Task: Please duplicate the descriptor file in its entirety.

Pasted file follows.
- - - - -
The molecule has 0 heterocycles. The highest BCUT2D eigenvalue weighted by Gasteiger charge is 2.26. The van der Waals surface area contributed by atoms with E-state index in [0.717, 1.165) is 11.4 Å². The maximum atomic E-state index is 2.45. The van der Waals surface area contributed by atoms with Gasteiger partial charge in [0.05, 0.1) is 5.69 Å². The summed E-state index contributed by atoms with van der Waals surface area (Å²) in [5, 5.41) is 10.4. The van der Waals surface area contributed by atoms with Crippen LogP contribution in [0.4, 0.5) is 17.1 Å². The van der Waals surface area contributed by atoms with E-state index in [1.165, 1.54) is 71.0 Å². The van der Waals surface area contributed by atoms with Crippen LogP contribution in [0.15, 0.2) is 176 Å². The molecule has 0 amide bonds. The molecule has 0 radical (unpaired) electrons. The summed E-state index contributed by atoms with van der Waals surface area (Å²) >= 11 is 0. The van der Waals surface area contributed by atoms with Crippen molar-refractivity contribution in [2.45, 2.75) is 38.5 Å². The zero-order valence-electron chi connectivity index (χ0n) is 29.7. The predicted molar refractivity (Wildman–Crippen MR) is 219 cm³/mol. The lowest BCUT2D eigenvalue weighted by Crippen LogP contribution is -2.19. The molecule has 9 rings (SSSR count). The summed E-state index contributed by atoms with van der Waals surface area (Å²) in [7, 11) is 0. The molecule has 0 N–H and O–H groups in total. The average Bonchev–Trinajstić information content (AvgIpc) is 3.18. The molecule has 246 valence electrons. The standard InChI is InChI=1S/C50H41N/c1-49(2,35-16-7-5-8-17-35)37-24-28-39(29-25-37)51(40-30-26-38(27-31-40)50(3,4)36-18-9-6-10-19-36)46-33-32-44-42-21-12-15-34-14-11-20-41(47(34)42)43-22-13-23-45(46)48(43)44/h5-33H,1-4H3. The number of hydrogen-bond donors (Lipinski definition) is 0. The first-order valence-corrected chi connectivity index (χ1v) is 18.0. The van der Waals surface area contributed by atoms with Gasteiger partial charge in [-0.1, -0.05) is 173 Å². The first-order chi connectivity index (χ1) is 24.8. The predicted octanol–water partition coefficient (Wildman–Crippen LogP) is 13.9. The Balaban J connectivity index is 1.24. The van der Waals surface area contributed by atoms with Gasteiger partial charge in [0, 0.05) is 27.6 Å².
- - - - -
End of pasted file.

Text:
The molecule has 0 heterocycles. The highest BCUT2D eigenvalue weighted by Gasteiger charge is 2.26. The van der Waals surface area contributed by atoms with E-state index in [0.717, 1.165) is 11.4 Å². The maximum atomic E-state index is 2.45. The van der Waals surface area contributed by atoms with Gasteiger partial charge in [0.05, 0.1) is 5.69 Å². The summed E-state index contributed by atoms with van der Waals surface area (Å²) in [5, 5.41) is 10.4. The van der Waals surface area contributed by atoms with Crippen LogP contribution in [0.4, 0.5) is 17.1 Å². The van der Waals surface area contributed by atoms with E-state index in [1.165, 1.54) is 71.0 Å². The van der Waals surface area contributed by atoms with Crippen LogP contribution in [0.15, 0.2) is 176 Å². The molecule has 0 amide bonds. The molecule has 0 radical (unpaired) electrons. The summed E-state index contributed by atoms with van der Waals surface area (Å²) >= 11 is 0. The van der Waals surface area contributed by atoms with Crippen molar-refractivity contribution in [2.45, 2.75) is 38.5 Å². The zero-order valence-electron chi connectivity index (χ0n) is 29.7. The predicted molar refractivity (Wildman–Crippen MR) is 219 cm³/mol. The lowest BCUT2D eigenvalue weighted by Crippen LogP contribution is -2.19. The molecule has 9 rings (SSSR count). The summed E-state index contributed by atoms with van der Waals surface area (Å²) in [7, 11) is 0. The molecule has 0 N–H and O–H groups in total. The average Bonchev–Trinajstić information content (AvgIpc) is 3.18. The molecule has 246 valence electrons. The standard InChI is InChI=1S/C50H41N/c1-49(2,35-16-7-5-8-17-35)37-24-28-39(29-25-37)51(40-30-26-38(27-31-40)50(3,4)36-18-9-6-10-19-36)46-33-32-44-42-21-12-15-34-14-11-20-41(47(34)42)43-22-13-23-45(46)48(43)44/h5-33H,1-4H3. The number of hydrogen-bond donors (Lipinski definition) is 0. The first-order valence-corrected chi connectivity index (χ1v) is 18.0. The van der Waals surface area contributed by atoms with Gasteiger partial charge in [-0.1, -0.05) is 173 Å². The first-order chi connectivity index (χ1) is 24.8. The predicted octanol–water partition coefficient (Wildman–Crippen LogP) is 13.9. The Balaban J connectivity index is 1.24. The van der Waals surface area contributed by atoms with Gasteiger partial charge in [0, 0.05) is 27.6 Å².